Information About Embedding POET

Embedding POET into systems

Personal Outcomes and Evaluation Tool POET is a set of qualitative questions which help Councils to understand the experiences of someone taking control of a personal budget and the outcomes they achieve.

 

To date most Councils using POET have done so with a specific survey. Although an adhoc survey provides an enormous amount of intelligence, this can mean that information is not collected routinely, as additional surveys that are not built into processes can be resource intensive.

 

Therefore, the Embed Project supports Councils to ask the POET questions on an ongoing basis as part of the review process and through assessment.  The questions are built into the Local Authority Information Technology systems and asked on a regular basis.

 

Our latest report has just been published, 4,300 responses were collected from 18 areas some of who embedded POET questions into their review process and local IT systems. This meant they could routinely collect analyse and respond to the experiences of local people

By measuring people's experience of accessing support and featuring outcomes

structured around the domains of wellbeing, the POET provides local authorities with a clear and simple framework to measure how well they're meeting the requirements of the Care Act and to demonstrate the impact they're having on the lives of local people who need support.

 

The question areas include:

  • You and the support you get
  • Planning your support
  • Quality of the support
  • Outcomes of the support

Key Findings

  • The report includes responses to the POET from 4,300 people, more than half of whom were over 65 years of age. Responses came from 18 local authority areas.
  • People received a broad range of support, including home care, personal assistance day and residential care.
  • Around three quarters of people reported the support they get as good or very good in terms of the amount of support they get (74%) and the choice and control they enjoy (72%).
  • Respondents were generally most positive about the impact of support on their quality of life (75%), health (72%) and feeling safe (71%). People were generally less positive about the impact of their support on everyday activity (57%), taking part in community (58%) and relationships (57%).

What's working quite well?

  • A large majority (80%) reported that their views were fully or mostly included when their support was planned.
  • A large majority (84%) rated their support as good or very good in relation to dignity.
  • A large majority (81%) rated their support as good or very good in relation to quality.

What's not working so well?

  • Around half the group said that they were aware of the amount of money in their personal budget when their support was planned (50%).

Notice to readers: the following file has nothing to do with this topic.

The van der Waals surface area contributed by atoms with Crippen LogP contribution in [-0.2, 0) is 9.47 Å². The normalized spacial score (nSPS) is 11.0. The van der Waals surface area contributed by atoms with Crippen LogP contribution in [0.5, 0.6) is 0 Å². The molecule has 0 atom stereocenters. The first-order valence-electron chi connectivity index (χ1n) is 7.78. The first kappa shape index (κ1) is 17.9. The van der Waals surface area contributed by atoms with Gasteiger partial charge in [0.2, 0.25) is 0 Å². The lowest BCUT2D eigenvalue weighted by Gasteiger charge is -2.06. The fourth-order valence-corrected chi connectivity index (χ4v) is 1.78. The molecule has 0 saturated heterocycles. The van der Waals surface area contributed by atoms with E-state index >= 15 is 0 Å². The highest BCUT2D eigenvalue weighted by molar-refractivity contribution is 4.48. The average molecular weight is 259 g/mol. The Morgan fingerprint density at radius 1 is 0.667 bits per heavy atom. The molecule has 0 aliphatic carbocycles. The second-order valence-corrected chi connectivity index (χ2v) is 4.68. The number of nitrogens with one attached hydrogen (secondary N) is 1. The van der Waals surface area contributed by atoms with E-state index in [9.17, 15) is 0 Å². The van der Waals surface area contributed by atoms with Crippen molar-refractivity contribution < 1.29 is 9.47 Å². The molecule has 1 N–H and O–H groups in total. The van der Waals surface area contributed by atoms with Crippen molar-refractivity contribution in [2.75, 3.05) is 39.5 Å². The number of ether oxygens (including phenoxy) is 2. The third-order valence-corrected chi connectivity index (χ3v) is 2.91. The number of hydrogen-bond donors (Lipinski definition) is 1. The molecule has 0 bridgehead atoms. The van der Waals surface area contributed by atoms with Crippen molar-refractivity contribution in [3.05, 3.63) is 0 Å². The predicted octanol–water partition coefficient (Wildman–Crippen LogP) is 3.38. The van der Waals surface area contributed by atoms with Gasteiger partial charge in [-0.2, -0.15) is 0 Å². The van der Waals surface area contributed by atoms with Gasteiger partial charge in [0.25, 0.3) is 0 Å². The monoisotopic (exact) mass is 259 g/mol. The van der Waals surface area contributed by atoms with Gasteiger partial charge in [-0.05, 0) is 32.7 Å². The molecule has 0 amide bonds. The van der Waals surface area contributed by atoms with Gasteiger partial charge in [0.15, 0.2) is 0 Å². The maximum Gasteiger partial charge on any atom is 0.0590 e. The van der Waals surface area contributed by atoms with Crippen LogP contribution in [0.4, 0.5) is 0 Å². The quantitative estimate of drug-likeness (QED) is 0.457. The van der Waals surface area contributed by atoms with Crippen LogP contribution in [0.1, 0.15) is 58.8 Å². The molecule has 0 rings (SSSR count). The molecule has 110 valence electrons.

• Only half the group said they could decide how the money in their personal budget was spent (51%).
  • Less than two thirds (63%) of people rated their support as good or very good in terms of information and advice.
  • A large proportion of people said key elements of wellbeing were not relevant to them and their support: 'Everyday activity: work, education, training, recreation' (42%) and 'Taking part in your community: Doing things in your local area' (30%).

Read the latest report here

 

 

 

See a summary of the key findings here

 

 

Take part in embedding the POET

We are currently working with a small number of local authorities as part of our work, POET: 'Embedding outcomes'.

 

These local authorities are now in the process of embedding the POET into their IT systems to systematically complete at reviews. By routinely measuring and monitoring both process and outcomes – through people’s direct reported experience – the POET is able to produce a data set that identifies the critical conditions that councils, schools, clinical commissioning groups (CCGs),  providers, trusts and other agencies need to establish if they are to maximise  the efficiency and effectiveness of the self-direction and choice and control agenda.

 

The work involves:

  • Embedding outcomes into practice: Using a model set of practice tools for; assessment/eligibility and allocation decisions, support planning and review, (the review tool features the POET) that are outcome focused and Care Act compliant. Participating Authorities  have access to but are not be required to use all of these tools.
  • Commissioning: Help with embedding the POET into local performance monitoring systems so that commissioning practice is routinely informed by the POET findings.
  • A citizen view: Help with working with citizens locally, to support the development of an independent citizen led quality assurance process based on the POET to compliment your own internal POET findings.
  • IT solutions: Support participating Local Authorities to use their local Information technology to capture and report the POET data locally and how to share anonymised information from the use of the POET, for national benchmarking.
  • Improvement support through benchmarking: Provision of local, regional and national benchmarking data for comparison of findings. Supporting participating Local Authorities to develop an action plan to address areas of challenge.

Participating Local Authorities are committed to:

  • The work as described above by identifying a Senior management lead who oversees the local authorities involvement.
  • Undertake to share anonymised outcome data for the national poet data set

If you would like to find out more information about the POET and embedding the tool into your current monitoring systems please get in touch with us at poet@in-control.org.uk